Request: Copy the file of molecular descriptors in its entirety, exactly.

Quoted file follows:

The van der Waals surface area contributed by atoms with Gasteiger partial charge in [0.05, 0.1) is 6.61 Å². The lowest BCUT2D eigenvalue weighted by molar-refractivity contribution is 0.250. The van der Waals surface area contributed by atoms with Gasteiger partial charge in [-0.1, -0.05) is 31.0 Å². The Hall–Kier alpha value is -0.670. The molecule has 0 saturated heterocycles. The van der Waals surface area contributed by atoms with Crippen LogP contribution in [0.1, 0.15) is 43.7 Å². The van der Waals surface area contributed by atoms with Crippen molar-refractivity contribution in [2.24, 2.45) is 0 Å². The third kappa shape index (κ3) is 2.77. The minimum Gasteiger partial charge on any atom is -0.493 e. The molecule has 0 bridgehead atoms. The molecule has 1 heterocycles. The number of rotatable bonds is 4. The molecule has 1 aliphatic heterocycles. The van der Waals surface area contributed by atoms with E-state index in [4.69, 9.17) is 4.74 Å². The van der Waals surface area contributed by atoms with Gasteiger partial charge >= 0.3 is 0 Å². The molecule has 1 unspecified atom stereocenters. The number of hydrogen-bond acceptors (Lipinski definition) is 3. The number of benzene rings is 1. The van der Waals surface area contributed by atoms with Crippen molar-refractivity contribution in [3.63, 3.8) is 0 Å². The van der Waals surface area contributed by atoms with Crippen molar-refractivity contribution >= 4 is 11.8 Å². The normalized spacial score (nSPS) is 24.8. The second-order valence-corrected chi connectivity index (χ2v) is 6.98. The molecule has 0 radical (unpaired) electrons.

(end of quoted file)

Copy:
The van der Waals surface area contributed by atoms with Gasteiger partial charge in [0.05, 0.1) is 6.61 Å². The lowest BCUT2D eigenvalue weighted by molar-refractivity contribution is 0.250. The van der Waals surface area contributed by atoms with Gasteiger partial charge in [-0.1, -0.05) is 31.0 Å². The Hall–Kier alpha value is -0.670. The molecule has 0 saturated heterocycles. The van der Waals surface area contributed by atoms with Crippen LogP contribution in [0.1, 0.15) is 43.7 Å². The van der Waals surface area contributed by atoms with Crippen molar-refractivity contribution in [2.24, 2.45) is 0 Å². The third kappa shape index (κ3) is 2.77. The minimum Gasteiger partial charge on any atom is -0.493 e. The molecule has 0 bridgehead atoms. The molecule has 1 heterocycles. The number of rotatable bonds is 4. The molecule has 1 aliphatic heterocycles. The van der Waals surface area contributed by atoms with E-state index in [4.69, 9.17) is 4.74 Å². The van der Waals surface area contributed by atoms with Gasteiger partial charge >= 0.3 is 0 Å². The molecule has 1 unspecified atom stereocenters. The number of hydrogen-bond acceptors (Lipinski definition) is 3. The number of benzene rings is 1. The van der Waals surface area contributed by atoms with Crippen molar-refractivity contribution in [3.63, 3.8) is 0 Å². The van der Waals surface area contributed by atoms with Crippen molar-refractivity contribution >= 4 is 11.8 Å². The normalized spacial score (nSPS) is 24.8. The second-order valence-corrected chi connectivity index (χ2v) is 6.98. The molecule has 0 radical (unpaired) electrons.